Refrigeration is one of the most important investments for any food preparation business because it’s the only way to keep perishable inventory at safe temperatures. While you might have smaller units to handle beverages and other goods, the brunt of your cooling is done by an oversized unit in the kitchen. Once you’ve invested in one of these giant coolers, it’s in your best interest to keep it running efficiently, but where are some common failure points? Here are four important parts of your refrigerator that might necessitate a call for commercial walk-in service.
Required Steps to Meet Restaurant ADA Compliance
The American with Disabilities Act was passed in 1990, and this legislation ensures that all businesses are accessible to every American, even if they have some type of disability. To avoid litigation and steep penalties, owners need to make sure they meet restaurant ADA compliance. This means making certain accommodations to the interior and exterior of the building to meet the needs of every potential guest.
New Federal Guidelines Boost Child High Chair Safety
If your restaurant caters to families, you likely have a few high chairs and booster seats stashed behind the server station. Although you might not think about those items too often, offering unsafe high chairs to guests can result in injury along with serious financial liability. Here’s what you need to know about new safety standards for high chairs approved by the federal Consumer Product Safety Commission (CPSC) in summer 2018. These standards take effect June 19, 2019, and apply to all imported or manufactured high chairs in the U.S. after that date.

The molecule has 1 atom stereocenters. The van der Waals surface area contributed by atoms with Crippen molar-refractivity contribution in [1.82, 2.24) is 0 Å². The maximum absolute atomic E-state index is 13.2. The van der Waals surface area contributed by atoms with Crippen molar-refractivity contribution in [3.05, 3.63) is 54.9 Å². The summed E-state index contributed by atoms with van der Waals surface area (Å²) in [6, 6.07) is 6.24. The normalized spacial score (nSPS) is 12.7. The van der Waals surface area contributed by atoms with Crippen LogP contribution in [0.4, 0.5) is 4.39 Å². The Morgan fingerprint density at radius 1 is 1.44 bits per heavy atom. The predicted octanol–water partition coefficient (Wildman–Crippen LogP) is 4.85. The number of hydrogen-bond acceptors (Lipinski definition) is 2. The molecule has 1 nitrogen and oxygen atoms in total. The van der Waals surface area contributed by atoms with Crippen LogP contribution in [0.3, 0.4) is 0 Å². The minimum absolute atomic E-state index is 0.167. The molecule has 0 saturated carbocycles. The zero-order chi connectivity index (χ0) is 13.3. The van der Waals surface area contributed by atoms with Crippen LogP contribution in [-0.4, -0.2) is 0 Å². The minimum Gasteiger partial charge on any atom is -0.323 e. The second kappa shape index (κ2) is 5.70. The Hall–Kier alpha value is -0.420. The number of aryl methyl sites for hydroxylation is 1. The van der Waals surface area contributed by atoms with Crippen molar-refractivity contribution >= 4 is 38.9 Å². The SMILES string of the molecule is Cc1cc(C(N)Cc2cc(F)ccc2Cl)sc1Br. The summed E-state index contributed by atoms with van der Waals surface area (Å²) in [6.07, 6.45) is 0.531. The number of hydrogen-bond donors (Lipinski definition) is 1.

Commercial Appliance Service Optimizes Key Dishwashing Functions
Proper dishwashing is an essential part of providing top service. You need your dishes sparkling clean, fully sanitized and done in time to keep service running smoothly. Problems in any of these areas may not only upset your customers but actually make them sick, with the resultant risk of facing legal issues.
The Difference Between Planned and Preventative Maintenance
Do you think the terms planned maintenance and preventative maintenance can be used interchangeably? Think again. These phrases might seem like synonyms but for commercial appliance service companies, their meanings couldn’t be more different. Technicians who repair food service equipment use planned maintenance to keep machinery from failing prematurely. Preventative maintenance, on the other hand, is a misleading phrase that indicates maintenance can prevent equipment from breaking down.